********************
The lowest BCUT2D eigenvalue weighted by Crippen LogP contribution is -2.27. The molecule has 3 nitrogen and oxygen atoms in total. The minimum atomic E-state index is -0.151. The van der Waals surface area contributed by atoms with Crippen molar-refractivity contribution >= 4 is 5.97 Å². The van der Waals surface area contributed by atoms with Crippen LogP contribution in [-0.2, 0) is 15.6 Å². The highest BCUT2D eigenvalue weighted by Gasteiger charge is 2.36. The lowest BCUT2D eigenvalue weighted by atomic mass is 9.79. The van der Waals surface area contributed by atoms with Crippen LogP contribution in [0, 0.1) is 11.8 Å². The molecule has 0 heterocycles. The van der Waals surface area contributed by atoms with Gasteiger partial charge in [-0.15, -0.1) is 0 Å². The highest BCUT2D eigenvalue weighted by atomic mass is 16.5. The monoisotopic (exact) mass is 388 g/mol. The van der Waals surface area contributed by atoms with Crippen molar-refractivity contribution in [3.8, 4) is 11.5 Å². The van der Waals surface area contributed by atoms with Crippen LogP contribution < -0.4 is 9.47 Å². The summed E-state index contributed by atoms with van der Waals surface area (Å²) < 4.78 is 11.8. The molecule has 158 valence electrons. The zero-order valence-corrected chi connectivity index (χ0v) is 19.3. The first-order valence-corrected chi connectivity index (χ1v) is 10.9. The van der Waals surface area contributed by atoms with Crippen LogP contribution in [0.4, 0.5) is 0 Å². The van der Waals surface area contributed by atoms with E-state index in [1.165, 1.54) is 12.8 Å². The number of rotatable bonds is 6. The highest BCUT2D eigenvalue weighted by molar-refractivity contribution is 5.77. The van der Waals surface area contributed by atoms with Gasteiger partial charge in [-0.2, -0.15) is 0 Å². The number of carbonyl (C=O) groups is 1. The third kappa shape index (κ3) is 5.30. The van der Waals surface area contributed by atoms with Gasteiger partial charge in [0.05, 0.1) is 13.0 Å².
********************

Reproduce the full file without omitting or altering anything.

The lowest BCUT2D eigenvalue weighted by Crippen LogP contribution is -2.27. The molecule has 3 nitrogen and oxygen atoms in total. The minimum atomic E-state index is -0.151. The van der Waals surface area contributed by atoms with Crippen molar-refractivity contribution >= 4 is 5.97 Å². The van der Waals surface area contributed by atoms with Crippen LogP contribution in [-0.2, 0) is 15.6 Å². The highest BCUT2D eigenvalue weighted by Gasteiger charge is 2.36. The lowest BCUT2D eigenvalue weighted by atomic mass is 9.79. The van der Waals surface area contributed by atoms with Crippen LogP contribution in [0, 0.1) is 11.8 Å². The molecule has 0 heterocycles. The van der Waals surface area contributed by atoms with Gasteiger partial charge in [-0.15, -0.1) is 0 Å². The highest BCUT2D eigenvalue weighted by atomic mass is 16.5. The monoisotopic (exact) mass is 388 g/mol. The van der Waals surface area contributed by atoms with Crippen molar-refractivity contribution in [3.8, 4) is 11.5 Å². The van der Waals surface area contributed by atoms with Crippen LogP contribution < -0.4 is 9.47 Å². The summed E-state index contributed by atoms with van der Waals surface area (Å²) < 4.78 is 11.8. The molecule has 158 valence electrons. The zero-order valence-corrected chi connectivity index (χ0v) is 19.3. The first-order valence-corrected chi connectivity index (χ1v) is 10.9. The van der Waals surface area contributed by atoms with Crippen LogP contribution in [0.4, 0.5) is 0 Å². The van der Waals surface area contributed by atoms with E-state index in [1.165, 1.54) is 12.8 Å². The number of rotatable bonds is 6. The highest BCUT2D eigenvalue weighted by molar-refractivity contribution is 5.77. The van der Waals surface area contributed by atoms with Gasteiger partial charge in [-0.2, -0.15) is 0 Å². The number of carbonyl (C=O) groups is 1. The third kappa shape index (κ3) is 5.30. The van der Waals surface area contributed by atoms with Gasteiger partial charge in [0.05, 0.1) is 13.0 Å².